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Deadly abuse of methadone tops other prescription drugs

Fatal overdoses of methadone rose at a higher rate than those involving any other narcotic from 1999 through 2004, according to a recent study by the National Center for Health Statistics (NCHS). The number of deaths from methadone in 2004 (3,849) represented a 390% rise from 1999, the study said.

ON THE STREET: Painkiller becomes more available

Methadone was cited in nearly 13% of all the overdose deaths reported in the USA in 2004, up from about 4% five years earlier. Among drugs cited in fatal overdoses, only cocaine kills more people than methadone.

The NCHS study and reports from coroners nationwide that the trend is continuing indicate that doctors' increasing tendency to prescribe methadone as a cheap alternative to addictive pain relievers such as OxyContin has made it easier for addicts to get methadone, the Drug Enforcement Administration's Denise Curry says.

"It's out there, it's available, and it can be dangerous," Curry says. Pharmacies report that methadone is among the most popular drugs stolen, along with Vicodin and OxyContin, she says.

At about $20 a pill on the black market and pennies a dose when prescribed, methadone is considerably cheaper than such opiates.

Methadone has long been viewed as a relatively safe and effective narcotic, in part because its effects are gradual and it can ease withdrawal symptoms for recovering heroin addicts.

However, it also is addictive, and drug addicts account for most methadone-related deaths, says Nicholas Reuter, a senior public health analyst at the Substance Abuse and Mental Health Services Administration.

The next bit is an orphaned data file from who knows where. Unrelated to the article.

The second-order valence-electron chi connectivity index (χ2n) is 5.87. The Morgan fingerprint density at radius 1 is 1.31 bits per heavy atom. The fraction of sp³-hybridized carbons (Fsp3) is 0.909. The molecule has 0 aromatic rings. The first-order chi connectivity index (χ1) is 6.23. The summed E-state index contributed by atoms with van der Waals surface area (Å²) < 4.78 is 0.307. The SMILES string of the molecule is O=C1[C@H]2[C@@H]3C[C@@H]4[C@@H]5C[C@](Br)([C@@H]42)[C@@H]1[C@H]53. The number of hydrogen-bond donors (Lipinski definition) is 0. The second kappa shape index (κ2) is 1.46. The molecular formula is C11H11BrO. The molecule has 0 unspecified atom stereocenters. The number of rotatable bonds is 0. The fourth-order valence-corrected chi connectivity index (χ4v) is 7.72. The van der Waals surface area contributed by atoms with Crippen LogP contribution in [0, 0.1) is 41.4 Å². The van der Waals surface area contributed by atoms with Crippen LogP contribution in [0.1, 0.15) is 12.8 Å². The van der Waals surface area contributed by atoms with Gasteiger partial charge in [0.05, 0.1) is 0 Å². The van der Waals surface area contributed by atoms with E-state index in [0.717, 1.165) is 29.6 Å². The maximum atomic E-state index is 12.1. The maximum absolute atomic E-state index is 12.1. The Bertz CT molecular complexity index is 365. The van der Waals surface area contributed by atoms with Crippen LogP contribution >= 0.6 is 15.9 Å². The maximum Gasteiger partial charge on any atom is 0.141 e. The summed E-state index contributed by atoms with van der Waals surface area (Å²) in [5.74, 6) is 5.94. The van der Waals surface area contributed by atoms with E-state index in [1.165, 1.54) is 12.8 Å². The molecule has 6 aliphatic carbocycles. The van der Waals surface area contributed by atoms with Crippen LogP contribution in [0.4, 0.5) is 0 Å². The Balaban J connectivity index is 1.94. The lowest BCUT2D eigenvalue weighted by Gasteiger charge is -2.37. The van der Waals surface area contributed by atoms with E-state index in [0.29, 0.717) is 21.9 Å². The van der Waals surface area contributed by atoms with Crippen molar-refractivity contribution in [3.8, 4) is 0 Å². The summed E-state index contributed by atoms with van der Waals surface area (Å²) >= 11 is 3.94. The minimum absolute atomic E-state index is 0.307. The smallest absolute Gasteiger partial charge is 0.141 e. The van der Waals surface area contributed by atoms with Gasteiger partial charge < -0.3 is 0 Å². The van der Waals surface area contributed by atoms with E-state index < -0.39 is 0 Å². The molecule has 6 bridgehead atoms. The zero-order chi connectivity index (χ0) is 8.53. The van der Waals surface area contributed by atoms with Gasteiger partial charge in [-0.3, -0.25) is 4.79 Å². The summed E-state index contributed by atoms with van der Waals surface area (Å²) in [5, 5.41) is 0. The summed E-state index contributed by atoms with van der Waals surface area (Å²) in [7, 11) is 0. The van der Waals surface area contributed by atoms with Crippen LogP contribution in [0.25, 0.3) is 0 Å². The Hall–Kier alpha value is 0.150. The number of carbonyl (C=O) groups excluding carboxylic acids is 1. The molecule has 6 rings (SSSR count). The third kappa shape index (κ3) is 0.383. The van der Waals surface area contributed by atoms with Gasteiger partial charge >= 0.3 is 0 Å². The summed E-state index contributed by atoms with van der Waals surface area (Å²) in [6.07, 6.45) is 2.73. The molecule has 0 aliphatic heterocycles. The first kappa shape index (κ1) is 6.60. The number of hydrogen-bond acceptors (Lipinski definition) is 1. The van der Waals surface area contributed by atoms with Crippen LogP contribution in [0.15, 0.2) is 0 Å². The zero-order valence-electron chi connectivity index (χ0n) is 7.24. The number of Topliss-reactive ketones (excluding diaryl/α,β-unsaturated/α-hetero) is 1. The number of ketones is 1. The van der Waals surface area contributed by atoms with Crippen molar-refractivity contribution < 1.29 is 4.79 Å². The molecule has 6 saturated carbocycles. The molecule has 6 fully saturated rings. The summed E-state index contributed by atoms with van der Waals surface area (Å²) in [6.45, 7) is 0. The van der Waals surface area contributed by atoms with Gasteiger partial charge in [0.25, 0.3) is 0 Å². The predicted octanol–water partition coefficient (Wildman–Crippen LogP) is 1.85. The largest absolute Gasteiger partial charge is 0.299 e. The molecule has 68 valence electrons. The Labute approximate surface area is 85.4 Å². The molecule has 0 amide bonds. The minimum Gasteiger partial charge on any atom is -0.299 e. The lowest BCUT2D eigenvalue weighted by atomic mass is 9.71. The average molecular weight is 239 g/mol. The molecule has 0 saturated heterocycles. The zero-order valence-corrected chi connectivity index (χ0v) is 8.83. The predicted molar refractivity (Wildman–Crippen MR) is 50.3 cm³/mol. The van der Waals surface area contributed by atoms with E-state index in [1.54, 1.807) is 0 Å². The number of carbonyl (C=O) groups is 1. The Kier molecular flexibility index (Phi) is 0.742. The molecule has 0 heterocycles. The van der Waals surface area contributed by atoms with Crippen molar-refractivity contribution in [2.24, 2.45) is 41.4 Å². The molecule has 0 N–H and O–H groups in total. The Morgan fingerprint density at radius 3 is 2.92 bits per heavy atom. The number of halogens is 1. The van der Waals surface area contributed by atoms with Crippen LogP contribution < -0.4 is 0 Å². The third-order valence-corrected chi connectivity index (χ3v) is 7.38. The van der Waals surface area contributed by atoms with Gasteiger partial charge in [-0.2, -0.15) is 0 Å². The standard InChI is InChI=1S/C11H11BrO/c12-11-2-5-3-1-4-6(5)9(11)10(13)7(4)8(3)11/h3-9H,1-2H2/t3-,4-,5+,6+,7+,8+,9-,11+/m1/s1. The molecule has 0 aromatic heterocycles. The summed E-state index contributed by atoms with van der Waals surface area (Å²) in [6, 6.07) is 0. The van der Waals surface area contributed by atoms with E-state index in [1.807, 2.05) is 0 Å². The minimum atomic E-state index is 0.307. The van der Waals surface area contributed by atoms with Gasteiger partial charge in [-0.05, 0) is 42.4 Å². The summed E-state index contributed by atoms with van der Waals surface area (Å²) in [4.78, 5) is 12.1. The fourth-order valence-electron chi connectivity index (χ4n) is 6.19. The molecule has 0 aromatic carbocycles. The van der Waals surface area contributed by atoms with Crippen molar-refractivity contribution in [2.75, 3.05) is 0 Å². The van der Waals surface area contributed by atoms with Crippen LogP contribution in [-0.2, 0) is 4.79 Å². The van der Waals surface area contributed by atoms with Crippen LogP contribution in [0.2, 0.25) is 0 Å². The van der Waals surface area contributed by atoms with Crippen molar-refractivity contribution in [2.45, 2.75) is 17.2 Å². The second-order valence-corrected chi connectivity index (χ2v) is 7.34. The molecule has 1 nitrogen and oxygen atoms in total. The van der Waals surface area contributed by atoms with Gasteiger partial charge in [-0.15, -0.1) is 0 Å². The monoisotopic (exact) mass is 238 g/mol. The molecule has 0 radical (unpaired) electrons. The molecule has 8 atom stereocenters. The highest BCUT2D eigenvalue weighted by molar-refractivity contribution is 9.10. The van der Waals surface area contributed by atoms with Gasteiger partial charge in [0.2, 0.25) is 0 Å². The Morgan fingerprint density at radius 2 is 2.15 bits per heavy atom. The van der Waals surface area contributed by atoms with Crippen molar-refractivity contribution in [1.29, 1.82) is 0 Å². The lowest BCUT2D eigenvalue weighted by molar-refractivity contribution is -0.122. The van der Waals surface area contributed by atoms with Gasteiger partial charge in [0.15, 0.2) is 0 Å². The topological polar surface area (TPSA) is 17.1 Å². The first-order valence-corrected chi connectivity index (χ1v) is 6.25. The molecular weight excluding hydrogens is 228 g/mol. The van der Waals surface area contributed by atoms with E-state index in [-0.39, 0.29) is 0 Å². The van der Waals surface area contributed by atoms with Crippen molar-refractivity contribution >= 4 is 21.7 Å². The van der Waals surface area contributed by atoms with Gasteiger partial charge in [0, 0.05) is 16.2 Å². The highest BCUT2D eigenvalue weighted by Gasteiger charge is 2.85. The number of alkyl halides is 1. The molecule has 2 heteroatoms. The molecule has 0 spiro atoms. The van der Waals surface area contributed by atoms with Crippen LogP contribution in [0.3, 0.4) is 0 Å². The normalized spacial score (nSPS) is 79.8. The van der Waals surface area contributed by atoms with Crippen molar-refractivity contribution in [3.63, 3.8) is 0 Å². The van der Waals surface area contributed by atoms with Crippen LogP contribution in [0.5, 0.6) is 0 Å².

Reuter says the problem is complicated by doctors who prescribe methadone incorrectly and patients who do not follow directions in taking it. On Nov. 26, the Food and Drug Administration warned doctors that "prescribing methadone is complex" because it eases pain up to six hours but can stay in the body 59 hours. Patients may want more before the dose wears off, the FDA warned.

"Methadone may build up in the body to a toxic level if it is taken too often, if the amount taken is too high, or if it is taken with certain other medications," the FDA said.

Authorities nationwide cite rising methadone fatalities:

Fatal drug overdoses in New Hampshire rose from 39 in 1995 to 105 in 2003, and chief state medical examiner Thomas Andrew determined that methadone was the key. In 2005, Andrew says, at least 52 of the 153 people who died from overdoses in the state had taken methadone. He suspects the trend continued in 2006.

Florida has had a "steady increase" in methadone deaths since 2001, says Jennifer Cook Pritt of the Department of Law Enforcement.

In West Virginia, where fatal methadone overdoses rose from 40 in 2001 to 116 in 2005, state legislators are holding hearings on a plan to limit the medical professionals who could prescribe the drug, says Del. Don Perdue, a Democrat who leads the health committee in the House of Delegates.